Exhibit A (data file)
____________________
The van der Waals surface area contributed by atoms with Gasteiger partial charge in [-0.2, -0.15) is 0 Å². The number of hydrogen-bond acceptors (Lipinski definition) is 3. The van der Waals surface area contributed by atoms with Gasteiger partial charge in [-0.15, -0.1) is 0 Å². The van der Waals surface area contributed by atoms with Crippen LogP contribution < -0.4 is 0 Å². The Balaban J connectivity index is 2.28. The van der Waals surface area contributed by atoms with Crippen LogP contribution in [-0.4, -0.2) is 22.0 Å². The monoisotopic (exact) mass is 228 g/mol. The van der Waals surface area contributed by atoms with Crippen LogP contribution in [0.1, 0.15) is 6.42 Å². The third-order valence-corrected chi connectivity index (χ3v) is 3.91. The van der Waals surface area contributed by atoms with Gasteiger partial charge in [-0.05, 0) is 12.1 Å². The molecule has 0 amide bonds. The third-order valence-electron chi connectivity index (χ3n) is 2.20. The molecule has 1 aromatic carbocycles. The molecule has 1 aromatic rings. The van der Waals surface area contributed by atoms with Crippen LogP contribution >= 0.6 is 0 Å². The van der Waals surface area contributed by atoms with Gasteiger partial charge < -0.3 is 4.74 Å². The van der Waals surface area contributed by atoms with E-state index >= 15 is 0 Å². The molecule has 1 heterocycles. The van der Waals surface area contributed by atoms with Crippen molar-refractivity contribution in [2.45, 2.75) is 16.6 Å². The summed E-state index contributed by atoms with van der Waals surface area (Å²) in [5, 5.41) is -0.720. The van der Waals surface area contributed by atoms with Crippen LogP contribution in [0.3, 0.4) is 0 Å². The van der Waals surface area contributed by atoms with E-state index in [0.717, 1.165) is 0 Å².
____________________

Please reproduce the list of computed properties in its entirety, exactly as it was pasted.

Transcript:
The van der Waals surface area contributed by atoms with Gasteiger partial charge in [-0.2, -0.15) is 0 Å². The number of hydrogen-bond acceptors (Lipinski definition) is 3. The van der Waals surface area contributed by atoms with Gasteiger partial charge in [-0.15, -0.1) is 0 Å². The van der Waals surface area contributed by atoms with Crippen LogP contribution < -0.4 is 0 Å². The Balaban J connectivity index is 2.28. The van der Waals surface area contributed by atoms with Crippen LogP contribution in [-0.4, -0.2) is 22.0 Å². The monoisotopic (exact) mass is 228 g/mol. The van der Waals surface area contributed by atoms with Crippen LogP contribution in [0.1, 0.15) is 6.42 Å². The third-order valence-corrected chi connectivity index (χ3v) is 3.91. The van der Waals surface area contributed by atoms with Gasteiger partial charge in [-0.05, 0) is 12.1 Å². The molecule has 0 amide bonds. The third-order valence-electron chi connectivity index (χ3n) is 2.20. The molecule has 1 aromatic carbocycles. The molecule has 1 aromatic rings. The van der Waals surface area contributed by atoms with Crippen LogP contribution >= 0.6 is 0 Å². The van der Waals surface area contributed by atoms with Gasteiger partial charge < -0.3 is 4.74 Å². The van der Waals surface area contributed by atoms with E-state index >= 15 is 0 Å². The molecule has 1 heterocycles. The van der Waals surface area contributed by atoms with Crippen molar-refractivity contribution in [2.45, 2.75) is 16.6 Å². The summed E-state index contributed by atoms with van der Waals surface area (Å²) in [5, 5.41) is -0.720. The van der Waals surface area contributed by atoms with Crippen LogP contribution in [0.3, 0.4) is 0 Å². The van der Waals surface area contributed by atoms with E-state index in [0.717, 1.165) is 0 Å².